If you are having difficulty determining which side of the blade is sharp and which side is dull, the ends taper and should point upward.

Lastly, you can always check your manual to help you figure out which side of your lawn mower blade is up. If one of your blades seem damaged with large dents or chips, it is probably time to replace it. Investing in new mower blades will help your lawn mower preform more efficiently.

Types of Mower Blades

2-in-1 blades, which are standard, are made to cut grass in such a way that the aerodynamics cause the cut grass to powerfully eject the clippings out from under the deck of the lawn mower. This happens so that the cut grass does not clump up under the lawn mower causing it to become compacted. Lawn mowers are designed to have the clippings discharge from the side of the deck or to fill an attached removable bag. The removable bag makes disposing of the clippings easier.

The other most common type of lawn mower blade is the “mulching blade.” These are referred to as 3-in-1 blades because they perform a unique action. 3-in-1 mower blades do what standard blades do in addition to a third feature. They can also shred the grass clippings into a desirable fine mulch to be left on the lawn almost unnoticeable.

Mulching blades look different than standard lawn mower blades. The cutting edge of a mulching blade has points on one side. This points should face the sky. If your blade does not already have a sticker or etched words indicating which side is up or which side is down, we suggest you add a sticker and label it.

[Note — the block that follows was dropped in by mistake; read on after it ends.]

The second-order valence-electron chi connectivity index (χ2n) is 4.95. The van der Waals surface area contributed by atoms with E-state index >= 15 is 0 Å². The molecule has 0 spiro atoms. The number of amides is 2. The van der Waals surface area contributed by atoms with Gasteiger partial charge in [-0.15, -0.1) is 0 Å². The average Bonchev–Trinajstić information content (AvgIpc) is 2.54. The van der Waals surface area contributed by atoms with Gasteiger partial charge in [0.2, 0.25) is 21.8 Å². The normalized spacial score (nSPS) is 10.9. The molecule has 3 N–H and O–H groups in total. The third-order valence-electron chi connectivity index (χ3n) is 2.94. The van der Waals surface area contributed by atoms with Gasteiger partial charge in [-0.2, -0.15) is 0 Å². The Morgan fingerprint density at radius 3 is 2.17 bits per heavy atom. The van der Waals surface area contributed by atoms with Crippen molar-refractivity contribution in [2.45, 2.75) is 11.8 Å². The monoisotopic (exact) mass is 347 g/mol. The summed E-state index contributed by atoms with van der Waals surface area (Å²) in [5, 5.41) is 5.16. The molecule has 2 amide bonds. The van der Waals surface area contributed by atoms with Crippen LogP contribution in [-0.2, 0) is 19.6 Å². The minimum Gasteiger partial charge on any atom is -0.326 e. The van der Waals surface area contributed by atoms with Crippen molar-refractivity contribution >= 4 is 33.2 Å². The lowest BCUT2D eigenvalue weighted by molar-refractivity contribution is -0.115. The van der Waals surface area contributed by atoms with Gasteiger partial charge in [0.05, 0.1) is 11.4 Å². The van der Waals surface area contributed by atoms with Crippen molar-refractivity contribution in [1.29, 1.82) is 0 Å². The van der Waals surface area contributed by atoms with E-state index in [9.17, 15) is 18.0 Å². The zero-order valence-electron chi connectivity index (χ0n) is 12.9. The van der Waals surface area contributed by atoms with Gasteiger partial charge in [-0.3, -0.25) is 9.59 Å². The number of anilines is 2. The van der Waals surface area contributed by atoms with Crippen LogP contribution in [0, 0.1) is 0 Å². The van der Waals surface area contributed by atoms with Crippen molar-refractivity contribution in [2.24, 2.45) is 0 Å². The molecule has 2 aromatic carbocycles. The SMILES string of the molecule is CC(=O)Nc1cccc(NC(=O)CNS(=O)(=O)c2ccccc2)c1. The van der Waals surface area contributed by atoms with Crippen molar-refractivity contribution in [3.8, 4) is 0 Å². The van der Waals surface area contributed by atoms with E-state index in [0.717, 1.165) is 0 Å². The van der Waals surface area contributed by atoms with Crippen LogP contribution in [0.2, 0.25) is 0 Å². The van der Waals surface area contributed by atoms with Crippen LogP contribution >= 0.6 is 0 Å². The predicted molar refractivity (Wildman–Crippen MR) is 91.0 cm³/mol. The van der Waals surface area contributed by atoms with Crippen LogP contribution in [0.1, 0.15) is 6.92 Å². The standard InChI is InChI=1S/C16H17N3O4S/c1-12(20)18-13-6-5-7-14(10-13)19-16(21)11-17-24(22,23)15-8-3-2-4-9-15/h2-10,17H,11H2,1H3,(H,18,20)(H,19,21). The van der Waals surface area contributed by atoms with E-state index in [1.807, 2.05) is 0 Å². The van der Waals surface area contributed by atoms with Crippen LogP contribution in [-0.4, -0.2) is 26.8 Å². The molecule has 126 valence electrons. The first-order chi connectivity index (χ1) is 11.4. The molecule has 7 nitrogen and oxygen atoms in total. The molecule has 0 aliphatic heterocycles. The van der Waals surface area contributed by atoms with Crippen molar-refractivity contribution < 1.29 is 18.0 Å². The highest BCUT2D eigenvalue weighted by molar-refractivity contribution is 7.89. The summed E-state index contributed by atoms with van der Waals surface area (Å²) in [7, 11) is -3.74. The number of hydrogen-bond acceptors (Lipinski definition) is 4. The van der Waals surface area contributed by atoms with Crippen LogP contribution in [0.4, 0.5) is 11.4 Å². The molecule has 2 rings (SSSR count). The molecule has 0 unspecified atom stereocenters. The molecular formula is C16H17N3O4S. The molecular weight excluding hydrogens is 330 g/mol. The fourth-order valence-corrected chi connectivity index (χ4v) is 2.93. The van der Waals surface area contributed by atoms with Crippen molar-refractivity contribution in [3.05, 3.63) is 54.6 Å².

Mulching your grass is environmentally friendly, but can cause your mower to become clogged under the deck of your lawn mower. This is especially true if the grass you are cutting is overgrown or wet at the time.

How do I know which size lawn mower blade I need?

The three things you want to check when sizing your lawn mower blade are the length, width, and placement of the center hole. The space between the outer holes and thickness are two more essential measurements to note when choosing the right lawn mower blade for your mower. When you measure the length of your existing blade you measure diagonally from one tip of your blade to the tip on the opposite end.

Typically lawn mower blades measure between 16.75 inches and 22 inches. Even if your original lawn mower blade is 18 inches long, the majority of lawn mowers can accommodate 21 inch blades. You do not want to install blades that are smaller or shorter than the original blades.

Which way do mower blades spin?